Design Insider met up with Carolina Calzada from Colour Hive to discuss trend forecasting and the Pantone colour of the year.
Can you tell us how you get into design?
I have been working on the design industry for the past 10 years.
I come into this industry because of my marketing skills, when I was hired for Global Color Research (this was our previous name) to help design strategies to help the company grow, my main focus at the begging was looking after of MIX magazine.
At that time colour forecasting and trends what not as popular as these days so we did many seminars and disclose our methods of research in order for people to understand the importance of colour in the creative process.
Working with trends is very rewarding as less directional of people thinks to us is a source of inspiration and a very powerful tool to engage with your customers.
The essence of our work is forecasting, colour is the tool we used to communicate those trends and how impact design. Over the years I have become fascinated with people reactions to colours and how over the season colour evolve.
And how you ended up at Colour Hive?
A year ago Global Color Research became Colour Hive.
Colour Hive offer the same services as Global Color Research but now as part owner of the company I have partner with a great company in the world of colour, which is Duha Group.
The opportunities for us has grown quite fast as now we have representatives around the World through the 5 companies that compile Duha Group. We have plans to expand and open new offices but also we are focus in educational programmes and work with many of our customers to help them in product development or marketing strategy.
In our London studio we are very much focus on research and art direct different project as well as edit our trend and forecasting publication; MIX magazine.
“green as a trend colour is a re-connection with the nature, living more often in a digital world invite us to go back to experience more and more”
So what do you think of the Pantones colour of 2017 – greenery? Is this a reaction to design becoming more biophillic?
At Colour Hive we feel than green as a trend colour is a re-connection with the nature, living more often in a digital world invite us to go back to experience more and more that is why we looking for this return to nature but is also a representation of optimism and renewal. The seek for better times in the upcoming years.
In our forecast at MIX magazine we have been seeing how greens are presence in many trends but towards 2016/17 we also see how the green lose some momentum and turn more into blues which I feel is quite interesting.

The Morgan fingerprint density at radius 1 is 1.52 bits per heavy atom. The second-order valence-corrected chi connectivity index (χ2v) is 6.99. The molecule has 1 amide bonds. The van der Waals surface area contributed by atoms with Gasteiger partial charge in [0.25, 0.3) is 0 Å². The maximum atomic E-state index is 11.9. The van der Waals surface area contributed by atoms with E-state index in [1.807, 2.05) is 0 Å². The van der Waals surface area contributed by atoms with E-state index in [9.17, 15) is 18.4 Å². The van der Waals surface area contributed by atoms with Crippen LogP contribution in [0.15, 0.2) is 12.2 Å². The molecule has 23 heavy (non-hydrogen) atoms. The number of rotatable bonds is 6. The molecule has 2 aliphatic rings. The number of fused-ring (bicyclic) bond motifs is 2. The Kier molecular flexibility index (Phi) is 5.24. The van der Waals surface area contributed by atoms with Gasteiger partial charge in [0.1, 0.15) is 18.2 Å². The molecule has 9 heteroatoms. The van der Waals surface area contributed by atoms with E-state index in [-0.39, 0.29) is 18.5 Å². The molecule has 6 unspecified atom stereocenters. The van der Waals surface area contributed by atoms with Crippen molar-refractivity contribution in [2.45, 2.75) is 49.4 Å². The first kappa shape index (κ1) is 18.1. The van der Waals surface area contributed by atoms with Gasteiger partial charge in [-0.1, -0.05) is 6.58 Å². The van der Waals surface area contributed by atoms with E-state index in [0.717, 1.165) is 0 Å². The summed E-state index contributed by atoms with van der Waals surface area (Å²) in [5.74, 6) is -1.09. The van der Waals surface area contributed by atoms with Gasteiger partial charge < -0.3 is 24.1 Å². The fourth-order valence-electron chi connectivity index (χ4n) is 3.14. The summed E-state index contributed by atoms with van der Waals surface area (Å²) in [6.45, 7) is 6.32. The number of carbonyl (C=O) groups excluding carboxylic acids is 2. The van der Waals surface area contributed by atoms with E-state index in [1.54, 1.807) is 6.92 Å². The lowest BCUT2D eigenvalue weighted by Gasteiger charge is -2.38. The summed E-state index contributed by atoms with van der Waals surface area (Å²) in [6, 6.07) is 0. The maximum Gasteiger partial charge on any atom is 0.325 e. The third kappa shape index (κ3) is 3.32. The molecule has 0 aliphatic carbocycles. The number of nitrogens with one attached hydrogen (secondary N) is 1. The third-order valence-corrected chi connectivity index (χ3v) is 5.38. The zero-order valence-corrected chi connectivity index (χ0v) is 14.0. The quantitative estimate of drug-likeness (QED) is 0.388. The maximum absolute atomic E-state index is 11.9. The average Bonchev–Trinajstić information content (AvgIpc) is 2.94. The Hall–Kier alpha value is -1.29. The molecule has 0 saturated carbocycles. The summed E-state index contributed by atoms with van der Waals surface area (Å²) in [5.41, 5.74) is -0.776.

In some of our trends for these season as ABYSS, PLAY or GLITCH you can see how these green tones are saturated colours to reassure lush, recreation of natural landscapes but also this citrus look give a tone of sophistication.
So what do you think will be the main drivers that will affect the furniture industry in 2017?
After the political upheaval of 2016, there is likely to be a period of uncertainty which will inevitably affect consumer confidence. In this sort of environment, designers need to return to the basic premises of good design and ensure that products are either useful or beautiful (preferably both). The furniture industry’s growing interest in craft and authenticity reflects the consumer’s willingness to spend money, but only if there is real, often emotional, value to what they are buying. This is particularly true when it comes to colour; people are becoming increasingly comfortable with playing with colour but mistakes will be harshly punished in 2017, so it is vital to make the right choices.
2016 saw a lot of spaces becoming more comfortable in terms of materials, especially within the office and the rise of soft seating, do you see this trend continuing?
Spirally house prices mean that Generation Z is unlikely to be able to join the property ladder any time soon. We believe that their unrealised home ambitions may lead to an increased domestication of offices. Forward thinking manufacturers are already heading in this direction with sophisticated colour use, tactile textiles, soft seating and an almost total elimination of straight edges; essentially a complete deconstruction of the traditional office model. We look closer at Generation Z offices in issue 46 of MIX Magazine.
What about hotels and restaurants? And even care home?
The global trend for localism is strongly reflected in hotel and restaurant design and represents a significant challenge for the group hotel industry. Clever chains are responding by abandoning the homogenised look in favour of individualised design that places enormous emphasis on a sense of place. Interior designers are utilising colour in particular to make individual statements and create a boutique feel that allows visitors to feel properly connected to where they are staying. We will be looking at this subject in more detail in issue 48 of MIX Magazine.
And lastly, If you could sum up design in one word, what would it be? And why?
Far too many designers and architects still treat colour as an afterthought, yet colour is an enormously important part of why we choose a design in the first place. We are on a mission to ensure that colour is properly appreciated and used effectively, especially as colour palettes are becoming increasingly experimental and brave and consumer demand has never been more sophisticated.